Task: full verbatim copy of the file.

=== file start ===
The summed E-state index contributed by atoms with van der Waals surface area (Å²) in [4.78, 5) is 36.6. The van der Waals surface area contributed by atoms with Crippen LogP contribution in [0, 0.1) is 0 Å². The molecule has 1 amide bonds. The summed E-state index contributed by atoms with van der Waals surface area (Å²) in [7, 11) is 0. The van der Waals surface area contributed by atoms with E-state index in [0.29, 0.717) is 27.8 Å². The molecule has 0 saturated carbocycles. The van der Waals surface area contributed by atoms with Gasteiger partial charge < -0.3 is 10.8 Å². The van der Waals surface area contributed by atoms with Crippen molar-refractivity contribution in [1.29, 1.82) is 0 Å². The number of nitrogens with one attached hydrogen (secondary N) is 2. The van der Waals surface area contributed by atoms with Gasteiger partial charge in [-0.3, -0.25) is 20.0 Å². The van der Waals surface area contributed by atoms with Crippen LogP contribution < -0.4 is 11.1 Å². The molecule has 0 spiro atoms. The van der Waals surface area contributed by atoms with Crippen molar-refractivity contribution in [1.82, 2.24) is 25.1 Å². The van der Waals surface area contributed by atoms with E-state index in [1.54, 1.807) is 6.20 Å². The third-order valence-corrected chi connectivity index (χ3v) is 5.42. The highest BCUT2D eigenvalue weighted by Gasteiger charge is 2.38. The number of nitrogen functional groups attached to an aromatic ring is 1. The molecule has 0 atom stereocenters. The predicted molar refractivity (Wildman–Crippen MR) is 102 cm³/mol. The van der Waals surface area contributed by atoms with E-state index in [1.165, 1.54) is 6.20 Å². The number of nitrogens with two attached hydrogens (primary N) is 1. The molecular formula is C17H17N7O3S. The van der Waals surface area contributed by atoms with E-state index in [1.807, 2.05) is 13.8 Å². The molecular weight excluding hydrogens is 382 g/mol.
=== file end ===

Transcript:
The summed E-state index contributed by atoms with van der Waals surface area (Å²) in [4.78, 5) is 36.6. The van der Waals surface area contributed by atoms with Crippen LogP contribution in [0, 0.1) is 0 Å². The molecule has 1 amide bonds. The summed E-state index contributed by atoms with van der Waals surface area (Å²) in [7, 11) is 0. The van der Waals surface area contributed by atoms with E-state index in [0.29, 0.717) is 27.8 Å². The molecule has 0 saturated carbocycles. The van der Waals surface area contributed by atoms with Gasteiger partial charge < -0.3 is 10.8 Å². The van der Waals surface area contributed by atoms with Crippen molar-refractivity contribution in [1.29, 1.82) is 0 Å². The number of nitrogens with one attached hydrogen (secondary N) is 2. The van der Waals surface area contributed by atoms with Gasteiger partial charge in [-0.3, -0.25) is 20.0 Å². The van der Waals surface area contributed by atoms with Crippen LogP contribution < -0.4 is 11.1 Å². The molecule has 0 spiro atoms. The van der Waals surface area contributed by atoms with Crippen molar-refractivity contribution in [1.82, 2.24) is 25.1 Å². The van der Waals surface area contributed by atoms with E-state index in [1.54, 1.807) is 6.20 Å². The third-order valence-corrected chi connectivity index (χ3v) is 5.42. The highest BCUT2D eigenvalue weighted by Gasteiger charge is 2.38. The number of nitrogen functional groups attached to an aromatic ring is 1. The molecule has 0 atom stereocenters. The predicted molar refractivity (Wildman–Crippen MR) is 102 cm³/mol. The van der Waals surface area contributed by atoms with E-state index in [1.165, 1.54) is 6.20 Å². The number of nitrogens with two attached hydrogens (primary N) is 1. The molecular formula is C17H17N7O3S. The van der Waals surface area contributed by atoms with E-state index in [1.807, 2.05) is 13.8 Å². The molecular weight excluding hydrogens is 382 g/mol.